I dealt with a thief situation at my job where a woman was printing photos in the photo lab when her purse got snatched from the cart and didn’t notice until a few minutes later. She came up to me and asked me if I’ve seen someone grabbing her purse; I didn’t, and if I did, how would I recognize this person? Probably by their clothes, weight, height etc. If I saw this person, and the police asked me to describe them, I wouldn’t be able to.
Maurizio Cattelan Super Us, 1998, made me think how difficult it must be to identify someone. The police relied on specific information on Cattelan facial features to create an accurate sketch, but if we don’t have that anymore, how do they do it?
I don’t think wearing a mask changes us in any way. I can easily recognize friends and family; however, it would be difficult in a situation where it was crucial to see a person’s face. Fortunately, cameras caught a man at a nearby store purchasing items from the lady’s stolen debit card. His face masked.
Which of the faces discussed in the text were of particular interest to you and your experience? How do you think about these faces? Who are you without your face? How is your experience different without your face in public? Can you imagine new ways to face the world?
I enjoyed the text where they described different cultures, using masks to connect with the spirit world. For example, Inuit tribes wearing them to become unified with their ancestors and the animals they hunt, while West African tribes using masks to connect with spirits. I think it is interesting to associate themselves with a mask, rather than their face. People recognize others, mostly by their faces, especially loved ones, but I find it interesting that most cultures mask their features to contact their loved ones.
The text describes, “When they are barely forty years old they come to their last one… it is worn… has many holes in it, is in many places as thin as paper, and then little by little the lining shows through, the non-face and they walk around with that one.” What interests me is the obsession with looking good and being blamed for allowing natural ageing. Women are hiding their beauty to live up to society’s standards. Because of Covid, it’s easy to mask our identity, especially in public; I think it stops any form of judgement.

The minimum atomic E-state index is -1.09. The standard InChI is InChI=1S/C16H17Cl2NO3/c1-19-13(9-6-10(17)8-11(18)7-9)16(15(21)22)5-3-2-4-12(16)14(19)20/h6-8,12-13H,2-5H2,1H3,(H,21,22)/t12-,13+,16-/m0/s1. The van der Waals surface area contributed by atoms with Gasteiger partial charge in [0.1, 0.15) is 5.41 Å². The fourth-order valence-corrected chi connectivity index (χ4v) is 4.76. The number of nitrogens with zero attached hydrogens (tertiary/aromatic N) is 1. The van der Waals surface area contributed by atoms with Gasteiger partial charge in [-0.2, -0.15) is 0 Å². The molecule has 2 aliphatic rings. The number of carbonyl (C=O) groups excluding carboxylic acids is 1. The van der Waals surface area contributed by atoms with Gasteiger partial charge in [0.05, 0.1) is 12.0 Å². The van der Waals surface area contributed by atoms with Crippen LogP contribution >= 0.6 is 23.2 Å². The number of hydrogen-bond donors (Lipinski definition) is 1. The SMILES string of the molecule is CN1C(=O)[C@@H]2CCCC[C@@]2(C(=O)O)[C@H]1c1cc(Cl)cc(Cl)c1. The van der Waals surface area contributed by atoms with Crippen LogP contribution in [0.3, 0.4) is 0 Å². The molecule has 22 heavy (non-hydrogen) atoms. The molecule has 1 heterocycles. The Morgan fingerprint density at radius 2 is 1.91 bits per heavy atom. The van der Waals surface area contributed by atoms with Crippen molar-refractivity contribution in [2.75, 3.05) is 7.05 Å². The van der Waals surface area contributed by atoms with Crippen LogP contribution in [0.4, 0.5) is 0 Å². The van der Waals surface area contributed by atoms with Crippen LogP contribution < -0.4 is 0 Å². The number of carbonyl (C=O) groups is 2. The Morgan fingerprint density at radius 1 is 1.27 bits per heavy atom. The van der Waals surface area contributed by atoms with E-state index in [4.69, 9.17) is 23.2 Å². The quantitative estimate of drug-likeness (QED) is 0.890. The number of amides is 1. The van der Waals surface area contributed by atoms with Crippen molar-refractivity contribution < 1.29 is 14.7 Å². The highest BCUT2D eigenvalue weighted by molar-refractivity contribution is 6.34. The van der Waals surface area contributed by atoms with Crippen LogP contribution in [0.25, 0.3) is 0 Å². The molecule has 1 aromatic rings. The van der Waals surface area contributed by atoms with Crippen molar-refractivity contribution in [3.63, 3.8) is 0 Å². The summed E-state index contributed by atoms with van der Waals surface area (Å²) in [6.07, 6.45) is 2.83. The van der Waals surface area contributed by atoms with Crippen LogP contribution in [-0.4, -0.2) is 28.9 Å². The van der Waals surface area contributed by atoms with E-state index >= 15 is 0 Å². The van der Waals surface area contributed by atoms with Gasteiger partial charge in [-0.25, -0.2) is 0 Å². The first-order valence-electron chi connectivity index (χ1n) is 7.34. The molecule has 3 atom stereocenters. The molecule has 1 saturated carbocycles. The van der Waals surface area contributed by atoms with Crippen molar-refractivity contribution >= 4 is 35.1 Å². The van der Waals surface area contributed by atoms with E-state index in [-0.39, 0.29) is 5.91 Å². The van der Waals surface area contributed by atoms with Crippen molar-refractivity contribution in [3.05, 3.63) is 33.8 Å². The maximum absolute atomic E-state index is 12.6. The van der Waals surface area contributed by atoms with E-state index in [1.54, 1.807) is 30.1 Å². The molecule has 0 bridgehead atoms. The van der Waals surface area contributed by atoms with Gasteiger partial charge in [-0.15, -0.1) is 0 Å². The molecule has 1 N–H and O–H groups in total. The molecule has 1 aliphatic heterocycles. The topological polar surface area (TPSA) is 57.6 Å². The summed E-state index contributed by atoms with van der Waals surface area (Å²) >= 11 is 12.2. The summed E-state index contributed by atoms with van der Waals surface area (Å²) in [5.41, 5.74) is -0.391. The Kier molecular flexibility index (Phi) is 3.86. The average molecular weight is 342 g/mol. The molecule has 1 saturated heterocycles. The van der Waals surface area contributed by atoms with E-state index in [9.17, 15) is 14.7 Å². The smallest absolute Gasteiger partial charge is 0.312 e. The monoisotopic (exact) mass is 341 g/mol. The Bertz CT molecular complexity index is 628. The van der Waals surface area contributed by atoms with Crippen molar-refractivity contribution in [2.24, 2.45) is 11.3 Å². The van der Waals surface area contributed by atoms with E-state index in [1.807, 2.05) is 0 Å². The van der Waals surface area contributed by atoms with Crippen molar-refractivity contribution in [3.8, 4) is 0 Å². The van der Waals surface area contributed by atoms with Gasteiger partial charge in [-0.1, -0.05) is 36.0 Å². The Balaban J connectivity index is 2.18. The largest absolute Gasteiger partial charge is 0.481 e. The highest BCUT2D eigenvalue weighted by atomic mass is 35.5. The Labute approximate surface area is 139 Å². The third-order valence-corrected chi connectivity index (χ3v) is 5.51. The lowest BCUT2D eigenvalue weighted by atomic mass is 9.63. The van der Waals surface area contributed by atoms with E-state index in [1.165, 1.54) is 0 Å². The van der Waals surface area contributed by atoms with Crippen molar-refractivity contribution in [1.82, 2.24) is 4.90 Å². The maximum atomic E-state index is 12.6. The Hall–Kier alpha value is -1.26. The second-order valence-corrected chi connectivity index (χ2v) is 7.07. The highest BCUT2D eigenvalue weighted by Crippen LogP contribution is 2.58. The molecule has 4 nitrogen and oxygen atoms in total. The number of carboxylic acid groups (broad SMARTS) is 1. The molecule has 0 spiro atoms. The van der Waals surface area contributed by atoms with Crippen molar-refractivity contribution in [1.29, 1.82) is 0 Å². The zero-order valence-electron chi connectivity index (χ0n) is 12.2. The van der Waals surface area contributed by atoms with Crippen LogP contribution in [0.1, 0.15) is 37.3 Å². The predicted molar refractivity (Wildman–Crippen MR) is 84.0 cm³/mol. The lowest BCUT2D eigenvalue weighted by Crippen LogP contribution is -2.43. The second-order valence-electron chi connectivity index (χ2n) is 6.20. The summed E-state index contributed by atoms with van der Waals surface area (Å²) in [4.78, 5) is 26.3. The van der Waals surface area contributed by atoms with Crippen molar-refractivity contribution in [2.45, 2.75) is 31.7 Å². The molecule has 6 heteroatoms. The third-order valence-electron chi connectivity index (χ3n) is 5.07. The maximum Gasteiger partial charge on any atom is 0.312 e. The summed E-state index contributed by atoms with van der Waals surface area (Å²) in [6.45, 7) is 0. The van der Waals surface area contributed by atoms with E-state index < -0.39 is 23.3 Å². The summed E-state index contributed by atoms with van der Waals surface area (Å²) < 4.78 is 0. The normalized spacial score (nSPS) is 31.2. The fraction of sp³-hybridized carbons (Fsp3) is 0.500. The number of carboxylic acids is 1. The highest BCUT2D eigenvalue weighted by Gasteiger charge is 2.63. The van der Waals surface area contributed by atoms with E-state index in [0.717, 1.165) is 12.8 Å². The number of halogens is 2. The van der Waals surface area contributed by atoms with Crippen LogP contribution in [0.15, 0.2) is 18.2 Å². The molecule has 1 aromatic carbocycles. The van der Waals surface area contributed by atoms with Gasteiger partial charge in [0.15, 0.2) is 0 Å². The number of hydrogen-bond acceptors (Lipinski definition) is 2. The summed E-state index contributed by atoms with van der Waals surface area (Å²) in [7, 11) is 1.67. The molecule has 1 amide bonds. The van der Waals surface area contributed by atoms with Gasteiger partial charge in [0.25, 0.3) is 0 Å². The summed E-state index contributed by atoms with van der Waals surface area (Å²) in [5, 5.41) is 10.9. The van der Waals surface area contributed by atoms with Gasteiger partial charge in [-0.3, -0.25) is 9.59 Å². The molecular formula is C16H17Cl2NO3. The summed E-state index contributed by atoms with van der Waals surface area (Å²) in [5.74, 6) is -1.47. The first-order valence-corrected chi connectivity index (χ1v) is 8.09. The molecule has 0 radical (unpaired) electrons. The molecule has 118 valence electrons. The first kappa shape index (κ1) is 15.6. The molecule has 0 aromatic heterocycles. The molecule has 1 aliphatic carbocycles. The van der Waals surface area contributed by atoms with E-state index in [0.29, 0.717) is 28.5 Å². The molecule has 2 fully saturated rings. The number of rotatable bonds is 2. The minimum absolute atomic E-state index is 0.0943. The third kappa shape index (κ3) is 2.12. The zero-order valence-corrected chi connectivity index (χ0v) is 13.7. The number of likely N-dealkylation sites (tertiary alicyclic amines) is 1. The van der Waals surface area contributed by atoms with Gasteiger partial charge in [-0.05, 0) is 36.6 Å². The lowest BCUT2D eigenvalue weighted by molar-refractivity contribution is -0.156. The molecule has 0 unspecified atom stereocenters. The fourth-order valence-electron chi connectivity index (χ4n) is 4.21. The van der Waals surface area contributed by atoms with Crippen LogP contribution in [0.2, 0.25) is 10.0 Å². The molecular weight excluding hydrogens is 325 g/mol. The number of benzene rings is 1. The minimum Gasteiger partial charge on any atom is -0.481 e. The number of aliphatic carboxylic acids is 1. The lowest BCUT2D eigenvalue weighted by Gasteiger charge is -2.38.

Super Us, 1998, amazes me because these police sketch artists work on a verbal description of someone’s features and end up looking like one person easily recognized by family and friends. He quotes, “The drawings really looked like me, but at the same time they were like cartoons.” The expectation is to create a realistic face to capture their human qualities; however, the cartoon drawings allow a different interpretation, but it’s the same person, confusing yet intriguing.
I’m interested in her work because she uses her body as a tool for her work, which tends to be unusual, but I find it fascinating. I like how she converts each parent in Mom and Dad, 1994, to almost portraying a new character. The features are so different; I didn’t recognize who they were.
I found her work to be exciting and can relate it to the article. It describes the process of women covering up their faces in a mask to allow them to be more desirable to men. This artist uses her face as a mask. Instead of hiding her features, she’s showing them.
I like this work because it challenges the standards of beauty in society.
Society expects women to look a certain way, and if they don’t, they become judged. Ana Mendieta’s work reminds me of the bearded lady, Annie Jones, who was identified as a “freak” and “not a real woman” because she naturally grew a beard.
His works are people posing as objects such as chairs and tables. He morphs the human body into still objects, which gives them life. It’s interesting when he adds items to the human face when it doesn’t belong. It transforms them into something new.
Her work focuses on distorting femininity. She states, “I like making images that from a distance seem king of seductive, colourful, luscious and engaging, and then you realize what you’re looking at is something totally opposite.” I like how she distorts her subject’s face to get a new interpretation of the human face.
Her work is eerie and often covers the face of her subjects. Her photographs are called ‘Field Test,’ where she believes humans impact the world around them and how their surroundings shape who they are. The figures seem isolated and almost trapped. I’m into creepy work so, this is something I enjoy!